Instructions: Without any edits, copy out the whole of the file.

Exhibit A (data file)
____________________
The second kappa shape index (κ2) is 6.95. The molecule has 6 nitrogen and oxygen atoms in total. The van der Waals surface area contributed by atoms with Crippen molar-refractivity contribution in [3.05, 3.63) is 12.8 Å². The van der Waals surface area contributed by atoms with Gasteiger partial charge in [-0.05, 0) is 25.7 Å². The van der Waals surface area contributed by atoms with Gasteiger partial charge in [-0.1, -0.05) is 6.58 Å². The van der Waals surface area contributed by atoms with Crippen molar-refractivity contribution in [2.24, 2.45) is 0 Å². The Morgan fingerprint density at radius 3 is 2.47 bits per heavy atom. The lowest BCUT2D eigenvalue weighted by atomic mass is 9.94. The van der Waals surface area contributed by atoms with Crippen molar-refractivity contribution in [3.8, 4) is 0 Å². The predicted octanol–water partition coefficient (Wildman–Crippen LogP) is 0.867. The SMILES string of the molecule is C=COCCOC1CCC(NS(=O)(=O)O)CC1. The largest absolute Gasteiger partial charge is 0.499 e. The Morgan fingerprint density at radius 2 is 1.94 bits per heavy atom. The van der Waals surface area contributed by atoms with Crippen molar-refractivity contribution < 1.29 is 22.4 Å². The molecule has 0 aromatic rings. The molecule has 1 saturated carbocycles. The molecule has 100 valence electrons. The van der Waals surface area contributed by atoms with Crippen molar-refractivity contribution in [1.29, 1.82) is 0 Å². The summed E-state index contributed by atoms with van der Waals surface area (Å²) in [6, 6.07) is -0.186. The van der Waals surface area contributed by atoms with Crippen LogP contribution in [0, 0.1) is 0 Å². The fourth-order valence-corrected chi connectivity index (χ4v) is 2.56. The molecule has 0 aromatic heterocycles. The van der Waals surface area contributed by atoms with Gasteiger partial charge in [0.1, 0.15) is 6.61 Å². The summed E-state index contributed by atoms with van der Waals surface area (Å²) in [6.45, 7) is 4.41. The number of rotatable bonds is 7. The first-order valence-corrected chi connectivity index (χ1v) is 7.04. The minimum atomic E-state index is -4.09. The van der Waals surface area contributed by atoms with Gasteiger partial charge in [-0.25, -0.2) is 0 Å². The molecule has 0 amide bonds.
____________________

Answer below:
The second kappa shape index (κ2) is 6.95. The molecule has 6 nitrogen and oxygen atoms in total. The van der Waals surface area contributed by atoms with Crippen molar-refractivity contribution in [3.05, 3.63) is 12.8 Å². The van der Waals surface area contributed by atoms with Gasteiger partial charge in [-0.05, 0) is 25.7 Å². The van der Waals surface area contributed by atoms with Gasteiger partial charge in [-0.1, -0.05) is 6.58 Å². The van der Waals surface area contributed by atoms with Crippen molar-refractivity contribution in [2.24, 2.45) is 0 Å². The Morgan fingerprint density at radius 3 is 2.47 bits per heavy atom. The lowest BCUT2D eigenvalue weighted by atomic mass is 9.94. The van der Waals surface area contributed by atoms with Crippen molar-refractivity contribution in [3.8, 4) is 0 Å². The predicted octanol–water partition coefficient (Wildman–Crippen LogP) is 0.867. The SMILES string of the molecule is C=COCCOC1CCC(NS(=O)(=O)O)CC1. The largest absolute Gasteiger partial charge is 0.499 e. The Morgan fingerprint density at radius 2 is 1.94 bits per heavy atom. The van der Waals surface area contributed by atoms with Crippen molar-refractivity contribution < 1.29 is 22.4 Å². The molecule has 0 aromatic rings. The molecule has 1 saturated carbocycles. The molecule has 100 valence electrons. The van der Waals surface area contributed by atoms with Crippen molar-refractivity contribution in [1.29, 1.82) is 0 Å². The summed E-state index contributed by atoms with van der Waals surface area (Å²) in [6, 6.07) is -0.186. The van der Waals surface area contributed by atoms with Crippen LogP contribution in [0, 0.1) is 0 Å². The fourth-order valence-corrected chi connectivity index (χ4v) is 2.56. The molecule has 0 aromatic heterocycles. The van der Waals surface area contributed by atoms with Gasteiger partial charge in [0.1, 0.15) is 6.61 Å². The summed E-state index contributed by atoms with van der Waals surface area (Å²) in [6.45, 7) is 4.41. The number of rotatable bonds is 7. The first-order valence-corrected chi connectivity index (χ1v) is 7.04. The minimum atomic E-state index is -4.09. The van der Waals surface area contributed by atoms with Gasteiger partial charge in [-0.25, -0.2) is 0 Å². The molecule has 0 amide bonds.